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Computer Graphics for STEAM Education

By Nate Madrid
14-Sep-22
Computer Graphics for STEAM Education


Examples of astronomy student work using Blender, a computer graphics program, at Saint Paul American School. (Photo source: Nate Madrid)

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Before the pandemic, our science, technology, engineering, arts, and math (STEAM) program was composed mainly of Vex robotics, Arduino electronics, and 3D printing at Saint Paul American School (SPAS) in Clark, Philippines. Then the pandemic forced us into online education for five straight semesters. When transitioning to online learning, our Head of School challenged us to be innovative with our lessons, so it seemed like the right time to experiment with other STEAM education technologies. As the STEAM Coordinator, I decided to use the Blender computer graphics software to help perpetuate our students’ love of STEAM subjects during their online classes.

Examples of biochemistry student work using Blender, a computer graphics program, at Saint Paul American School. (Photo source: Nate Madrid)

Blender is a completely free and open-source software with a highly active online community. Many step-by-step lesson videos are publicly available on the internet. Although Blender was not originally designed as an educational software, and rarely is it ever used in STEAM education, it was easy to see the potential of this software. At SPAS, we used Blender to augment our high school math, programming, biochemistry, astronomy, history, architecture, and engineering lessons.

Examples of architecture student work using Blender, a computer graphics program, at Saint Paul American School. (Photo source: Nate Madrid)

In particular, Blender offers a nice framework for building physics simulations. In the Fall semester, our high school engineering students first studied how to create physics simulations in Blender. Then, they followed the engineering design process (EDP), as described by NASA, to design and build their virtual battle bots. In the Spring semester, those same students enrolled in a follow-up computer animation course, where they focused on the aesthetics and graphics rendering for their physics simulation.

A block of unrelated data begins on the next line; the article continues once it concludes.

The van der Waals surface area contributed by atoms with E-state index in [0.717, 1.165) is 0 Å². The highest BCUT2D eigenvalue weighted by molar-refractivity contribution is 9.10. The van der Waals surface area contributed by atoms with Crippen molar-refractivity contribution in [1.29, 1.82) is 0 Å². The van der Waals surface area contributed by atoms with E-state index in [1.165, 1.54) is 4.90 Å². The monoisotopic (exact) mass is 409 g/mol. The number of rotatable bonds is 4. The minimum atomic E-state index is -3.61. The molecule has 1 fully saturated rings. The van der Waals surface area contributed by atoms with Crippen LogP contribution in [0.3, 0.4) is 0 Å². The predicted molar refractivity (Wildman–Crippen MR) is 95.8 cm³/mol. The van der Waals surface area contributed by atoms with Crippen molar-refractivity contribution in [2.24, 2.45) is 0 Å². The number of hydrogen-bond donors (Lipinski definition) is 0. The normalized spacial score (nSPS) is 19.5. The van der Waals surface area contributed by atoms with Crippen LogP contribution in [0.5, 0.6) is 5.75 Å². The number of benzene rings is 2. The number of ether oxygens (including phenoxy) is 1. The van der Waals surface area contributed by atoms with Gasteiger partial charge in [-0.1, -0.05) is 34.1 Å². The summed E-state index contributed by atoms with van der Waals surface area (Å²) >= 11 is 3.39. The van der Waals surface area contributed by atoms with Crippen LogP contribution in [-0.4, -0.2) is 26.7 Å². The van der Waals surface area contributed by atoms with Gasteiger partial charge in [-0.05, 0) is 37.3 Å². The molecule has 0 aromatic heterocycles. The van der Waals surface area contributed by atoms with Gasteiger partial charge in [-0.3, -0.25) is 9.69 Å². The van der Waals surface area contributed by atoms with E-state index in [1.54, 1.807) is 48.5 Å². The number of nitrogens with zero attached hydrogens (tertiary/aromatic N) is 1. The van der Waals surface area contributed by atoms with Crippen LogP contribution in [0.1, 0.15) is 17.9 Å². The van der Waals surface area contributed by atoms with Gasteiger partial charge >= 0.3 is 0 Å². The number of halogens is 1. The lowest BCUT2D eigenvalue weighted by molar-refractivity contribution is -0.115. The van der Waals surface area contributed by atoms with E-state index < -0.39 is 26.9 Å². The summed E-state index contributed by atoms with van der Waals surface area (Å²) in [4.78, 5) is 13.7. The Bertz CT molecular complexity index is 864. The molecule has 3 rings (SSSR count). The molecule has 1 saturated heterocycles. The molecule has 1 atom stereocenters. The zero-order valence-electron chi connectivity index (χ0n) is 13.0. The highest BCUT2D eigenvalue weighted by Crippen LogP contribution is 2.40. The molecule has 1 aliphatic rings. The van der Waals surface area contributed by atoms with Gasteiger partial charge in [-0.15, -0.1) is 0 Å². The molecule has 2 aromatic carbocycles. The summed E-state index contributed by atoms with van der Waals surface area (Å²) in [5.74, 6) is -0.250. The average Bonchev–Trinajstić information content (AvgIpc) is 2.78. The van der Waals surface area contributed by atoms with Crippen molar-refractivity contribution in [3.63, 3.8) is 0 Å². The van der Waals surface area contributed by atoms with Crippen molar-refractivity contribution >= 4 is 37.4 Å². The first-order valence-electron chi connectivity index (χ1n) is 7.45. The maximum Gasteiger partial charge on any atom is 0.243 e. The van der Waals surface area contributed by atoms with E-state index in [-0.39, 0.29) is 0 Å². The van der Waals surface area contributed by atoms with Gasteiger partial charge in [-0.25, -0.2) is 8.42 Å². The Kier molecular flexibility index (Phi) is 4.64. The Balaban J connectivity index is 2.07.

Shown below is the first iteration of a physics simulation that students designed in Blender for their virtual battle bots competition. Watch the video here.

Below are highlights of the final version. Watch the video here.

For more examples of student work, please visit our STEAM Gallery.

Computer graphics has tremendous potential to impact and inspire our STEAM students. Drawbacks are that there can often be a sizable learning curve for computer graphics software and currently there appear to be very few publicly available examples of integrating advanced computer graphics into traditional high school lesson plans. I recommend TinkerCAD for teachers and students wishing to get started with computer graphics in the classroom. In the future, I hope to encourage my students to create online lesson videos explaining their processes, so that other students and teachers can learn from their experiences.

More information about Blender can be found here.

I have also had success using the following websites in my online STEAM classes:

VEXcode VR - programming virtual robots in a web browser.

Code.org - lesson plans and activities for computer programming.

TinkerCAD - activities for 3D design and building virtual Arduino circuits.

Minecraft education - lesson plans and activities for computer programming.

If you were able to successfully integrate other computer graphics or STEAM software into your lessons, please share in the comments section below!
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Nate has an M.S. degree in computer science and 14 years of experience in STEAM education at the secondary and post-secondary levels in the US, China, Philippines, and Korea. For the past four years, he was the STEAM coordinator and college counselor at Saint Paul American School in Clark, Philippines. This academic year, he will be starting his new position as head of school at Saint Paul Academy Daechi in Seoul, Korea.




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